This seminar explores the historical and political origins of 9/11 and America’s subsequent global response, the War on Terror (sometimes referred to as the Global War on Terror). It begins with the backstory: the rise of political Islam—both moderate and militant—in the Middle East, the militant turn from the “near enemy” of regional governments to the “far enemy” of the West, and the successful Afghan war against Soviet occupation, which served as an inspiration and training ground for al- Qaeda’s global jihad. Then the focus turns to America’s decades-long WOT that resulted in two U.S.- led wars in Iraq and Afghanistan, along with temporary occupations and faltering attempts at nation- state building in both countries; massive loss of life, especially among local populations; expenditure of trillions of dollars; and the creation of an extra-legal detention center at the Naval Station Guantanamo Bay (Cuba) to hold “terrorists.” This event history provides the opportunity 1.) to discuss and debate Islamist ideology, the rise of global jihad, and Western foreign policy in the Muslim world; and 2.) to wrestle with some important and uncomfortable questions: Did U.S. foreign policy play a role in 9/11? Was the WOT necessary or legal? Is America safer as a result? Is the Middle East more stable? Has “terrorism” diminished?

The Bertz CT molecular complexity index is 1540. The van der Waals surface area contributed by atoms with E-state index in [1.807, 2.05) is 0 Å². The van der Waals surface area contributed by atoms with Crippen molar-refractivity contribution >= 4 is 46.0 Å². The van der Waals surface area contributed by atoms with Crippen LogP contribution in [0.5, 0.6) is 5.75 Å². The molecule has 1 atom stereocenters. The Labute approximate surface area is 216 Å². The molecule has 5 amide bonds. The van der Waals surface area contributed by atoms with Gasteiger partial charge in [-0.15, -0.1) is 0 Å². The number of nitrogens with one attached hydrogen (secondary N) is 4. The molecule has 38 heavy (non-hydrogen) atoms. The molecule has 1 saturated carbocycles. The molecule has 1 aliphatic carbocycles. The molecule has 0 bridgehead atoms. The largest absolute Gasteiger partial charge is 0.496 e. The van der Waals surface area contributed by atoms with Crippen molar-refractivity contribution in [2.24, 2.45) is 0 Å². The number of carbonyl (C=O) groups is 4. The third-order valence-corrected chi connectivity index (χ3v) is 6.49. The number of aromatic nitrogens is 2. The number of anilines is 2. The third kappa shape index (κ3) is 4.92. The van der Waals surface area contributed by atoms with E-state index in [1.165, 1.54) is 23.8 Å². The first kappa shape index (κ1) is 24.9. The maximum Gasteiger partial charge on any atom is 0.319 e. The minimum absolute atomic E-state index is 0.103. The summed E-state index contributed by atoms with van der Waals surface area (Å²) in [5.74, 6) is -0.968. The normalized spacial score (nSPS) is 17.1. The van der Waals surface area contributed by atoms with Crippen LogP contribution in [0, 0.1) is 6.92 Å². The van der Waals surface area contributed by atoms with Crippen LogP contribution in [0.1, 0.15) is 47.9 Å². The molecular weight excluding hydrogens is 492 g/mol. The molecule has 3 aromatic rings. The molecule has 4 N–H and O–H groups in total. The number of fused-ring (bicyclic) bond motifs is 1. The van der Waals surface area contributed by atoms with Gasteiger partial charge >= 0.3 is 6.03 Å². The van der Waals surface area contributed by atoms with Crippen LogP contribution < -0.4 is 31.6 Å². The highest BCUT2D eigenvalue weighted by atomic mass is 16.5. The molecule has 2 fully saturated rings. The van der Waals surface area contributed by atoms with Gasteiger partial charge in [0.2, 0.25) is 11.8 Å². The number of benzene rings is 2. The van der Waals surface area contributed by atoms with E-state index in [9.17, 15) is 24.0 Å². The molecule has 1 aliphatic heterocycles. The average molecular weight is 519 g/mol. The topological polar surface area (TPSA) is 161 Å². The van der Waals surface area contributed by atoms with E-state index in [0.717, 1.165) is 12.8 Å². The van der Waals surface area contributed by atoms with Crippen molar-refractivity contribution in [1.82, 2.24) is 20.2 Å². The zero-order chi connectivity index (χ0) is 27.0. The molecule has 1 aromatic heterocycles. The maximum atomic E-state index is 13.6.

Kenney, Jeff, "REL 197C FYS 9/11 and the War on Terror Kenney Fall 2023" (2023). Course Syllabi. 64, Scholarly and Creative Work from DePauw University.